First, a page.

But it is really important, I believe, that we understand that it is not about the “streams” as if one could pick and choose which “stream” they wanted to be a part of. It was about the “streams” coming together as a mighty river. Though the “streams” indeed are the source of the river, it is the river that gives life.  

I could, at this point, go on and on about the streams of Israel that flow from the area around Caesarea Philippi. They are beautiful. Particularly beautiful are the Dan Stream and the walk-through Tel Dan National Park. The sound of the rushing streams is very soothing and peaceful, like a great classic composition, but it is nature’s music. These streams will flow into the Sea of Galilee, around which was the majority of the life and ministry of Jesus. The streams gave life to the people then and today. But Galilee is not the end as the Lake gives its life to the Jordon River. The Jordon River, where the people of God crossed into the Promised Land to a new beginning. They were no longer slaves but inheritors of the Promises of God. The Jordon River where John the Baptist called those same people to repentance and an awakening to the Lamb of God. And finally, the Jordon River, where Jesus was baptized by John and received the anointing of the Holy Spirit. It is the river where we are transformed.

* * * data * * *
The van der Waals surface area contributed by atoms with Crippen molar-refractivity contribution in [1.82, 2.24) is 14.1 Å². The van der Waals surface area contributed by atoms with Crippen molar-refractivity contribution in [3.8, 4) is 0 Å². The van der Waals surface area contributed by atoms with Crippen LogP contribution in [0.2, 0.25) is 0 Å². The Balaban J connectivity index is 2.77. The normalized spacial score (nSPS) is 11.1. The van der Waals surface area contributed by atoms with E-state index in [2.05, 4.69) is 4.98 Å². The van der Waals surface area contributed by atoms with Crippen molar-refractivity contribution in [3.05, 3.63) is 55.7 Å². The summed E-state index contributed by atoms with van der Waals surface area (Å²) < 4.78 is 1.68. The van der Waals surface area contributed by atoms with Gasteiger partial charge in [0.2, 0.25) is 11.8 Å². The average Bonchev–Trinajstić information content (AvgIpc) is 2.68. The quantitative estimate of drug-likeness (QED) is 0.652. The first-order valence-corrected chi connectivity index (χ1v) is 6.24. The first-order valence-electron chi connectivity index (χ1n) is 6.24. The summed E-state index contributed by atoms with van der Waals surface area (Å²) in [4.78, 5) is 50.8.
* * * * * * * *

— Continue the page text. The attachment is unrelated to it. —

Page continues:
The CEC, I believe, is called to be a River Church, not three streams. It is a Church called to reach out to the least among us and find ourselves ministering to Jesus. It is a Church called to find the lost and bring them to the Good Shepherd. It is a Church that is called to go to the lonely and embrace them and incorporate them into the household of God. Or, as the Celebrant and People proclaim at Baptism, “we receive you into the household of God.”

It is a time to renew our commitment to go into all the world. Around us, no matter where you are located, are suffering people. There are single mothers; there are fatherless children, there are grieving people, there are those suffering from addictions, there are women who have been raped or abused, there are women who have had abortions, there are adults who suffered from child/sexual abuse, there are those who have been abused even by the Church. I could go on and on, but all of us must be reaching out to become a place of worship. But a place of worship will become a place of healing and spiritual warfare.  

It is a day of “baptism in the Jordon” for the CEC. It is a “changed” day. It is a resurrection day!  

I want to encourage all of you. I know that Holy Week will be special for each of you, and it will be special for your people. God is going to send you visitors and family members. See God’s hand at work in them. See in their faces the very image of God.  

Under His mercy,

+Craig, Patriarch